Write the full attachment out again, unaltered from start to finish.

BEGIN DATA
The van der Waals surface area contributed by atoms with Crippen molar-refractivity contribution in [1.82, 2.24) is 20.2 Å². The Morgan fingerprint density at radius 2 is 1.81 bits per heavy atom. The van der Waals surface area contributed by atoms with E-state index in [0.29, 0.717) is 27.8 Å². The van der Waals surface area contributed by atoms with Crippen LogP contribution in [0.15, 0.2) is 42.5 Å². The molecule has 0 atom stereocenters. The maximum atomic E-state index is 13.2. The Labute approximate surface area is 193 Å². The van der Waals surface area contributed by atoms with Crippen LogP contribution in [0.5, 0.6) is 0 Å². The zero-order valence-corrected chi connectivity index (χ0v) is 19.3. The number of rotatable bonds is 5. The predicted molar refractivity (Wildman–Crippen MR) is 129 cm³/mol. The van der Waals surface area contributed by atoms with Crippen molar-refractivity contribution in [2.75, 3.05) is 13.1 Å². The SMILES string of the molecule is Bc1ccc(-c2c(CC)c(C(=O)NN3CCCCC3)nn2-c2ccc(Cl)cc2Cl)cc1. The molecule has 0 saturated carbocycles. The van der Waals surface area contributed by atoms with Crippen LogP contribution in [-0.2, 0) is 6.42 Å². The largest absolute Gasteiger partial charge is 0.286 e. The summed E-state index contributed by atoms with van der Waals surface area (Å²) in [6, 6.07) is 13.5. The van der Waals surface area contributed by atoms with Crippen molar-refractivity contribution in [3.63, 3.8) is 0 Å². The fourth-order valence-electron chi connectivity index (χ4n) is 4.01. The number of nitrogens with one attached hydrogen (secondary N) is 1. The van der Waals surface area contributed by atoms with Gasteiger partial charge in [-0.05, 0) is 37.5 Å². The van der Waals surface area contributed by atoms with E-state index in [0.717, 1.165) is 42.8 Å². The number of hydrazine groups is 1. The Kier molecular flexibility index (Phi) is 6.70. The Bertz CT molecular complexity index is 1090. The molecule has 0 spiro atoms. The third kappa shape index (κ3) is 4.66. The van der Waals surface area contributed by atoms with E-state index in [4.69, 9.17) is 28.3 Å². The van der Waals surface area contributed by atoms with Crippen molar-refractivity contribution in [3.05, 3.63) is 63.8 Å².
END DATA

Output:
The van der Waals surface area contributed by atoms with Crippen molar-refractivity contribution in [1.82, 2.24) is 20.2 Å². The Morgan fingerprint density at radius 2 is 1.81 bits per heavy atom. The van der Waals surface area contributed by atoms with E-state index in [0.29, 0.717) is 27.8 Å². The van der Waals surface area contributed by atoms with Crippen LogP contribution in [0.15, 0.2) is 42.5 Å². The molecule has 0 atom stereocenters. The maximum atomic E-state index is 13.2. The Labute approximate surface area is 193 Å². The van der Waals surface area contributed by atoms with Crippen LogP contribution in [0.5, 0.6) is 0 Å². The zero-order valence-corrected chi connectivity index (χ0v) is 19.3. The number of rotatable bonds is 5. The predicted molar refractivity (Wildman–Crippen MR) is 129 cm³/mol. The van der Waals surface area contributed by atoms with Crippen molar-refractivity contribution in [2.75, 3.05) is 13.1 Å². The SMILES string of the molecule is Bc1ccc(-c2c(CC)c(C(=O)NN3CCCCC3)nn2-c2ccc(Cl)cc2Cl)cc1. The molecule has 0 saturated carbocycles. The van der Waals surface area contributed by atoms with Crippen LogP contribution in [-0.2, 0) is 6.42 Å². The largest absolute Gasteiger partial charge is 0.286 e. The summed E-state index contributed by atoms with van der Waals surface area (Å²) in [6, 6.07) is 13.5. The van der Waals surface area contributed by atoms with Crippen molar-refractivity contribution in [3.63, 3.8) is 0 Å². The fourth-order valence-electron chi connectivity index (χ4n) is 4.01. The number of nitrogens with one attached hydrogen (secondary N) is 1. The van der Waals surface area contributed by atoms with Gasteiger partial charge in [-0.05, 0) is 37.5 Å². The van der Waals surface area contributed by atoms with E-state index in [0.717, 1.165) is 42.8 Å². The number of hydrazine groups is 1. The Kier molecular flexibility index (Phi) is 6.70. The Bertz CT molecular complexity index is 1090. The molecule has 0 spiro atoms. The third kappa shape index (κ3) is 4.66. The van der Waals surface area contributed by atoms with E-state index in [4.69, 9.17) is 28.3 Å². The van der Waals surface area contributed by atoms with Crippen molar-refractivity contribution in [3.05, 3.63) is 63.8 Å².